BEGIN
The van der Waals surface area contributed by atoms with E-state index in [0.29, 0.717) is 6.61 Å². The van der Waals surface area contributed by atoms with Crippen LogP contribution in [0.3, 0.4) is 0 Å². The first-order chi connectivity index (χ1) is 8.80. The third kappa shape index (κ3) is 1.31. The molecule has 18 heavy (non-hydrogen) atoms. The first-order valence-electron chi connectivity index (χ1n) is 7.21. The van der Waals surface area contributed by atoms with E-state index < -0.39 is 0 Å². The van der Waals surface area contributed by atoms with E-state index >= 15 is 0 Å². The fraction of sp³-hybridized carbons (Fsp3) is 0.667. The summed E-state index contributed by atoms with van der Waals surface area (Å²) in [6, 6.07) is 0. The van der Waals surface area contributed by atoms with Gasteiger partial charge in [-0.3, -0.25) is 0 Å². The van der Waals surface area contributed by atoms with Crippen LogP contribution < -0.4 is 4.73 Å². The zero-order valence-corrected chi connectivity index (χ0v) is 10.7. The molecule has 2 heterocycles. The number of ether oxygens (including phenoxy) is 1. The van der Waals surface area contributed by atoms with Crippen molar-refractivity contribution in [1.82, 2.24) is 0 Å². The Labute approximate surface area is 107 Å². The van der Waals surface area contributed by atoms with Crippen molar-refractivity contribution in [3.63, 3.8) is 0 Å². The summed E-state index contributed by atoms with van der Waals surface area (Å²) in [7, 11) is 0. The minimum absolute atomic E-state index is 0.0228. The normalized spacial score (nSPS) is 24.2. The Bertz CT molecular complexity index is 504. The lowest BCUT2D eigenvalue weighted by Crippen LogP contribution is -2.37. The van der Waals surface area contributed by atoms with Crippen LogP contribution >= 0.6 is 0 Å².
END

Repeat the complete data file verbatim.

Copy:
The van der Waals surface area contributed by atoms with E-state index in [0.29, 0.717) is 6.61 Å². The van der Waals surface area contributed by atoms with Crippen LogP contribution in [0.3, 0.4) is 0 Å². The first-order chi connectivity index (χ1) is 8.80. The third kappa shape index (κ3) is 1.31. The molecule has 18 heavy (non-hydrogen) atoms. The first-order valence-electron chi connectivity index (χ1n) is 7.21. The van der Waals surface area contributed by atoms with E-state index < -0.39 is 0 Å². The van der Waals surface area contributed by atoms with E-state index >= 15 is 0 Å². The fraction of sp³-hybridized carbons (Fsp3) is 0.667. The summed E-state index contributed by atoms with van der Waals surface area (Å²) in [6, 6.07) is 0. The van der Waals surface area contributed by atoms with Gasteiger partial charge in [-0.3, -0.25) is 0 Å². The van der Waals surface area contributed by atoms with Crippen LogP contribution < -0.4 is 4.73 Å². The zero-order valence-corrected chi connectivity index (χ0v) is 10.7. The molecule has 2 heterocycles. The number of ether oxygens (including phenoxy) is 1. The van der Waals surface area contributed by atoms with Crippen molar-refractivity contribution in [1.82, 2.24) is 0 Å². The Labute approximate surface area is 107 Å². The van der Waals surface area contributed by atoms with Crippen molar-refractivity contribution in [3.63, 3.8) is 0 Å². The summed E-state index contributed by atoms with van der Waals surface area (Å²) in [7, 11) is 0. The minimum absolute atomic E-state index is 0.0228. The normalized spacial score (nSPS) is 24.2. The Bertz CT molecular complexity index is 504. The lowest BCUT2D eigenvalue weighted by Crippen LogP contribution is -2.37. The van der Waals surface area contributed by atoms with Crippen LogP contribution >= 0.6 is 0 Å².